Jones, center, initially voted to authorize the wars in Iraq and Afghanistan, but he had a change of heart in 2005 and has been a critic ever since.
Instead, the North Carolina Republican concerns himself with issues closer to home.
“I’m working on a lot of things for the district that don’t require you to be a chairman,” he said.
The eastern North Carolina 3rd District is home to Camp Lejeune, the site of a major water contamination incident that may have caused thousands on the Marine Corps base to develop cancer and other ailments.
Jones is most comfortable when he’s working on those sorts of issues.
His grandfather was gassed in the Battle of the Argonne Forest during World War I, and he came back from France a sick man.
“And he actually committed suicide,” Jones said, visibly emotional. “In 1926, my grandfather took his own life.”
For years, Jones knew little about his grandfather. But after coming to Congress in 1995, he asked for his records.
“And I saw the pain of a veteran who could not adapt to the injuries of war,” Jones said. “And it plays on my mind, it really does.”
Jones has also made it his crusade to clear up a V-22 Osprey training accident in 2000 that killed 19 Marines.
“I’ve spent 10 years of my life trying to clear the names of two Marine pilots,” he said, noting that he’s now taken the issue all the way up to Defense Secretary Chuck Hagel. “So my journey might be a little bit different.”
Jones, whose haircut seems to be straight out of the 1970s — mostly because it’s the same haircut he’s had since the 1970s — notes he is deeply religious and holds many starkly conservative positions.
He’s constantly shouting about the debt, he’s a fervent critic of a pathway to citizenship in an immigration overhaul and he’s one of the most anti-abortion lawmakers in Congress.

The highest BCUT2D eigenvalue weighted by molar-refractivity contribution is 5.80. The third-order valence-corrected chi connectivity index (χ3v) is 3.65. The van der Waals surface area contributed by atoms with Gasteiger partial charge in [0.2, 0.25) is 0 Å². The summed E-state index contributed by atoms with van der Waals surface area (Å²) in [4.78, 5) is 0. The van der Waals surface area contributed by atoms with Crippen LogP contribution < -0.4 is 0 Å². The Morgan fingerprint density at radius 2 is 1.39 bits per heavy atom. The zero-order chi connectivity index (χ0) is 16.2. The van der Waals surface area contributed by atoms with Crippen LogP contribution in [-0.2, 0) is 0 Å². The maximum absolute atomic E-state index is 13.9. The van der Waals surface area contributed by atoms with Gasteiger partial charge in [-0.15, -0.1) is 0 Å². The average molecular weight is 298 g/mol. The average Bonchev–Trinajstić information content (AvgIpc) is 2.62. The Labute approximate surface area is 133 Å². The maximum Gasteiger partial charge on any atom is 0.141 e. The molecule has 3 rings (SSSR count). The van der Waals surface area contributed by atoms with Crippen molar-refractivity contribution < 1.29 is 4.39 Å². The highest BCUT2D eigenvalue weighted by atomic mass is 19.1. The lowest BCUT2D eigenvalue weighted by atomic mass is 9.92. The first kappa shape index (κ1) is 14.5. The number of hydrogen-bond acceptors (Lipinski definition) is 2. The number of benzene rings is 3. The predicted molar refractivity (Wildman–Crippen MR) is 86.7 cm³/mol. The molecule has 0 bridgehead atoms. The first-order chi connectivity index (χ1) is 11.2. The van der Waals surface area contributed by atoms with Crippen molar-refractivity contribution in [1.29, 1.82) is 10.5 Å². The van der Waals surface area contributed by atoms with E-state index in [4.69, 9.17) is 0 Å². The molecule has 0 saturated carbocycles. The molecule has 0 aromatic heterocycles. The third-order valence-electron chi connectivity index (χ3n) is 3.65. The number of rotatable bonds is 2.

Jones points to campaign finance as the problem.
“The problem with this place is how we raise money,” he said. “The only way you’re going to change the system is to change the way we finance campaigns. As long as money drives Washington, money is power and power is money.”
As far as his power and money go, Jones isn’t doing too hot. His Sept. 30 filing showed that he had just more than $107,000 in cash on hand for his re-election.
Jones notes his vote isn’t bought.
“It’s all about fundraising,” he said. “Why are we still in Afghanistan? Probably, probably because the military-industrial complex is doing pretty well financially.”
Jones, who endorsed Ron Paul for president, complains about his party sending money to Afghan President Hamid Karzai while passing a bill cutting food stamps — another bill Jones opposed.
Indeed, his GOP dissent has largely come to define him. But Jones tends to think that reputation is unfair. Yes, he knows he’ll always be known as the Republican who changed his mind about the war, but he said when he voted to give that authority to the president, he thought it would be used responsibly.
“How naive, how naive I was,” he said.
Jones told CQ Roll Call that “this whole system up here needs to change,” but he said he doesn’t think it will happen in his lifetime.
What to do in the meantime?
“Just trying to clear the two pilots’ names,” he said.
Vice President Joe Biden waits to conduct a mock swearing-in ceremony with Sen. Brian Schatz, D-Hawaii, in the Capitol's Old Senate Chamber, December 2, 2014. Schatz was sworn in to serve the remainder of his term since he was appointed to the seat after Sen. Daniel Inouye, D-Hawaii, passed away.